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Literature: Z for Zachariah
Z For Zachariah is a 1975 novel by Robert C. O'Brien (the same author who wrote Mrs. Frisby and the Rats of Nimh, later made into The Secret of NIMH by Don Bluth). It's a post-apocalyptic novel for young adults, following sixteen-year-old Ann Burden, who believes she's the only survivor of a nuclear war that seems to have wiped out the rest of the world. For a largely unexplained reason, the valley in which she lives seems to have escaped the nuclear fallout, meaning she's able to make it on her own.

A year after the war, another person, a man named John Loomis, finds her valley. He's survived thanks to a suit he designed before the war, a prototype of a radiation suit that had been planned to be mass-produced before the war interrupted it. He gives himself radiation sickness by bathing in a contaminated stream, leaving Ann to take care of him. At first he seems okay, but as he gets better he becomes more and more controlling and downright creepy, culminating in an attempt to rape Ann.

She runs away to the other side of the valley, where she tells him she will stay once she's finished taking care of the agricultural work and tending to the animals. What follows becomes a cat-and-mouse game with Loomis trying to force her to return, locking the small store where their seeds and fertilizer must come from, taking away the key to the tractor, and eventually trying to shoot her so she can't run away. Eventually she manages to steal the suit while he's out, and confronts him just before she leaves the valley, telling him that if he shoots her he really will be alone. Realizing he'll never get her to stay, he tells her he saw birds circling to the west, and the book ends with her writing in her journal, "I am hopeful."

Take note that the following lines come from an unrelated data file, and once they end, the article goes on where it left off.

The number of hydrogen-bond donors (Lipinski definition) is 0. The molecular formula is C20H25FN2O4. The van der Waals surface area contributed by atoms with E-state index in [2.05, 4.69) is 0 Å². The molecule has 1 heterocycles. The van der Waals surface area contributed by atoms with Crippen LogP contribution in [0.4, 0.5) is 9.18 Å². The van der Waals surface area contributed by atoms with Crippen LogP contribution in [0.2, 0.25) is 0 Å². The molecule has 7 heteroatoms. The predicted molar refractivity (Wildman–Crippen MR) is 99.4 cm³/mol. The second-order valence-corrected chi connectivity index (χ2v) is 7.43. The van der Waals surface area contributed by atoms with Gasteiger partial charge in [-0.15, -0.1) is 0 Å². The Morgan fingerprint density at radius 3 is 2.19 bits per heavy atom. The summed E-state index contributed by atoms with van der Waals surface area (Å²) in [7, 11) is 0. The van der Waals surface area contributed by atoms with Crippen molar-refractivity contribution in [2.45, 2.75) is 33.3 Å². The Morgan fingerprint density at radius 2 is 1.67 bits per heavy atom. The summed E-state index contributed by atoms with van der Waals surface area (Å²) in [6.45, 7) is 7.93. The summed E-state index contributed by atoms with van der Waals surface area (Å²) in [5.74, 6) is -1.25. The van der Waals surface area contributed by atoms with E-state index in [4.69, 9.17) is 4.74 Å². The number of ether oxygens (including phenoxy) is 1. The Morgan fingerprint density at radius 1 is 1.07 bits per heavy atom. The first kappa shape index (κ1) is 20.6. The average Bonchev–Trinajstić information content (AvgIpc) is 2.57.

This novel provides examples of:
  • Actual Pacifist: Ann has a gun of her own, and has several opportunities to shoot Loomis, but ultimately decides to leave instead.
  • Adam and Eve Plot: Ann considers this, but discovers Loomis was there ahead of her when he tries out the attempted rape listed below.
  • Apocalypse How: Class 2, bordering on Class 3.
  • After the End: Nuclear and biochemical warfare appear to have wiped out most of the human race.
  • Alone with the Psycho: Unfortunately for Ann.
  • Attempted Rape: Fortunately for Ann, Loomis is still so radiation-sick she fights him off without much difficulty.
  • Author Existence Failure: O'Brien died before the last chapter was written, and his family finished it based on his notes.
  • Bad Dreams: Both Loomis and Ann have them, though Loomis's tend to be much worse because of the reason that caused his Sanity Slippage, as listed below. Ann's are simply the result of having lost her family and everyone she knew thanks to the war.
  • Break the Cutie: Loomis tries to do this, but ultimately fails, largely because Ann is a lot saner and more practical than he is.
  • The Caretaker: Ann, while Loomis is dealing with the radiation sickness.
  • The Deadliest Mushroom: Takes care of most of the world.
  • Deadly Gas: It's stated that nerve gas was used in addition to nuclear weapons.
  • Depopulation Bomb: Created the deadly mushrooms.
  • The Ditz: Loomis regards Ann as this, and indeed initially shows himself to be much smarter, working out such things as how to use the fuel pumps without power (i.e. Read the Freaking Manual). Unfortunately he fails to show similar cleverness in interpersonal relations, trying to force the issue when Ann shyly asks if he used to be married.